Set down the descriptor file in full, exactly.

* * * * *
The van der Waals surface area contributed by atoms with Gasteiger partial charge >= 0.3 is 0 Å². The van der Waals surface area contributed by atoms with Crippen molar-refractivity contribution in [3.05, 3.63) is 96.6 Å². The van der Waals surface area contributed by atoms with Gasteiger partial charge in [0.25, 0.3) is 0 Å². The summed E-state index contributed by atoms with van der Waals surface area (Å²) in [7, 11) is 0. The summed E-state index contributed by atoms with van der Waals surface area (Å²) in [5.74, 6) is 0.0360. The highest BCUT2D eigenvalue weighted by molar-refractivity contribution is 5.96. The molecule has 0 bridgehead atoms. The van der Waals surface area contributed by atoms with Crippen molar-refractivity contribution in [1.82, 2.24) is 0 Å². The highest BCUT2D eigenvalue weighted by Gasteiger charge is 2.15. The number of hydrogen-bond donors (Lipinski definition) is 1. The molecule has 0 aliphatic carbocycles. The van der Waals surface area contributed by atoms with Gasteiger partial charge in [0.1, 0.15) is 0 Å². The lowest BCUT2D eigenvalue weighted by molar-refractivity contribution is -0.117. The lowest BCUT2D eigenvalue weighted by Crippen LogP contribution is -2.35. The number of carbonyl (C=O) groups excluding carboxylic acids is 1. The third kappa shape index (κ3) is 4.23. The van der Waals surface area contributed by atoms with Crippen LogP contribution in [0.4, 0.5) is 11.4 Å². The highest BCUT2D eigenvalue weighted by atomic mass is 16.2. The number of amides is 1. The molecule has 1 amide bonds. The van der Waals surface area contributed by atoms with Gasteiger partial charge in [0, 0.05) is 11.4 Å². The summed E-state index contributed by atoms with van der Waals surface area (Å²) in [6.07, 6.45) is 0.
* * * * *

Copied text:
The van der Waals surface area contributed by atoms with Gasteiger partial charge >= 0.3 is 0 Å². The van der Waals surface area contributed by atoms with Crippen molar-refractivity contribution in [3.05, 3.63) is 96.6 Å². The van der Waals surface area contributed by atoms with Gasteiger partial charge in [0.25, 0.3) is 0 Å². The summed E-state index contributed by atoms with van der Waals surface area (Å²) in [7, 11) is 0. The summed E-state index contributed by atoms with van der Waals surface area (Å²) in [5.74, 6) is 0.0360. The highest BCUT2D eigenvalue weighted by molar-refractivity contribution is 5.96. The molecule has 0 bridgehead atoms. The van der Waals surface area contributed by atoms with Crippen molar-refractivity contribution in [1.82, 2.24) is 0 Å². The highest BCUT2D eigenvalue weighted by Gasteiger charge is 2.15. The number of hydrogen-bond donors (Lipinski definition) is 1. The molecule has 0 aliphatic carbocycles. The van der Waals surface area contributed by atoms with Gasteiger partial charge in [0.1, 0.15) is 0 Å². The lowest BCUT2D eigenvalue weighted by molar-refractivity contribution is -0.117. The lowest BCUT2D eigenvalue weighted by Crippen LogP contribution is -2.35. The number of carbonyl (C=O) groups excluding carboxylic acids is 1. The third kappa shape index (κ3) is 4.23. The van der Waals surface area contributed by atoms with Crippen LogP contribution in [0.4, 0.5) is 11.4 Å². The highest BCUT2D eigenvalue weighted by atomic mass is 16.2. The number of amides is 1. The molecule has 1 amide bonds. The van der Waals surface area contributed by atoms with Gasteiger partial charge in [0, 0.05) is 11.4 Å². The summed E-state index contributed by atoms with van der Waals surface area (Å²) in [6.07, 6.45) is 0.